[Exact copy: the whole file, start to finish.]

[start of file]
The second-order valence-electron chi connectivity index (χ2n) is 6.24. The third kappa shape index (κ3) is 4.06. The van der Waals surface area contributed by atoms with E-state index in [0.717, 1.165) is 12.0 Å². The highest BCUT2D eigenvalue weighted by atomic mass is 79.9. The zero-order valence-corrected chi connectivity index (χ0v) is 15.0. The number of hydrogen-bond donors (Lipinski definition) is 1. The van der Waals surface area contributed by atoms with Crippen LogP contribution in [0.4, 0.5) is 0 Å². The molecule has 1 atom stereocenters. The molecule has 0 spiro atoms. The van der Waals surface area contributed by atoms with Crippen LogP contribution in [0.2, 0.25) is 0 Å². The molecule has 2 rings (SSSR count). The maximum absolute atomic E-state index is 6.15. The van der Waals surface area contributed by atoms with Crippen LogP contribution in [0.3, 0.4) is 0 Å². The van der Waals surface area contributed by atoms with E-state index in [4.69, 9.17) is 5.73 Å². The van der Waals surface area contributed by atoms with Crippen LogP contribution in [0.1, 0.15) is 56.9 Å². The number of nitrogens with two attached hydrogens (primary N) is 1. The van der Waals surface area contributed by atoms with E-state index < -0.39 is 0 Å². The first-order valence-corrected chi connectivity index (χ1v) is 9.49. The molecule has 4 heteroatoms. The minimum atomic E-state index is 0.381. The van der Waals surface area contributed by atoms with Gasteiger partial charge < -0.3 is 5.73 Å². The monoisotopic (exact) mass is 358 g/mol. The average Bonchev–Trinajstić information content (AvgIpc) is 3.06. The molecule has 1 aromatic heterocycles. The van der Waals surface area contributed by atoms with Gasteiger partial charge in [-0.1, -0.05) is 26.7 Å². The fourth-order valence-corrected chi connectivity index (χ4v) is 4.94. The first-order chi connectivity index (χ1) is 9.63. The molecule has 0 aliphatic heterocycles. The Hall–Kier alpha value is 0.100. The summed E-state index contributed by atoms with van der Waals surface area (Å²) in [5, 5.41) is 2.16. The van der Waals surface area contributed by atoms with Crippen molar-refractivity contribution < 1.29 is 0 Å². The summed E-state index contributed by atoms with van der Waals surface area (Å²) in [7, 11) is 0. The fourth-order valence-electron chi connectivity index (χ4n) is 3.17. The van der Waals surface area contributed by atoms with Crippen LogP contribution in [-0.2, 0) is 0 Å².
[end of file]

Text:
The second-order valence-electron chi connectivity index (χ2n) is 6.24. The third kappa shape index (κ3) is 4.06. The van der Waals surface area contributed by atoms with E-state index in [0.717, 1.165) is 12.0 Å². The highest BCUT2D eigenvalue weighted by atomic mass is 79.9. The zero-order valence-corrected chi connectivity index (χ0v) is 15.0. The number of hydrogen-bond donors (Lipinski definition) is 1. The van der Waals surface area contributed by atoms with Crippen LogP contribution in [0.4, 0.5) is 0 Å². The molecule has 1 atom stereocenters. The molecule has 0 spiro atoms. The van der Waals surface area contributed by atoms with Crippen LogP contribution in [0.2, 0.25) is 0 Å². The molecule has 2 rings (SSSR count). The maximum absolute atomic E-state index is 6.15. The van der Waals surface area contributed by atoms with Crippen LogP contribution in [0.3, 0.4) is 0 Å². The van der Waals surface area contributed by atoms with E-state index in [4.69, 9.17) is 5.73 Å². The van der Waals surface area contributed by atoms with Crippen LogP contribution in [0.1, 0.15) is 56.9 Å². The number of nitrogens with two attached hydrogens (primary N) is 1. The van der Waals surface area contributed by atoms with E-state index < -0.39 is 0 Å². The first-order valence-corrected chi connectivity index (χ1v) is 9.49. The molecule has 4 heteroatoms. The minimum atomic E-state index is 0.381. The van der Waals surface area contributed by atoms with Gasteiger partial charge < -0.3 is 5.73 Å². The monoisotopic (exact) mass is 358 g/mol. The average Bonchev–Trinajstić information content (AvgIpc) is 3.06. The molecule has 1 aromatic heterocycles. The van der Waals surface area contributed by atoms with Gasteiger partial charge in [-0.1, -0.05) is 26.7 Å². The fourth-order valence-corrected chi connectivity index (χ4v) is 4.94. The first-order chi connectivity index (χ1) is 9.63. The molecule has 0 aliphatic heterocycles. The Hall–Kier alpha value is 0.100. The summed E-state index contributed by atoms with van der Waals surface area (Å²) in [5, 5.41) is 2.16. The van der Waals surface area contributed by atoms with Crippen molar-refractivity contribution < 1.29 is 0 Å². The summed E-state index contributed by atoms with van der Waals surface area (Å²) in [7, 11) is 0. The fourth-order valence-electron chi connectivity index (χ4n) is 3.17. The van der Waals surface area contributed by atoms with Crippen LogP contribution in [-0.2, 0) is 0 Å².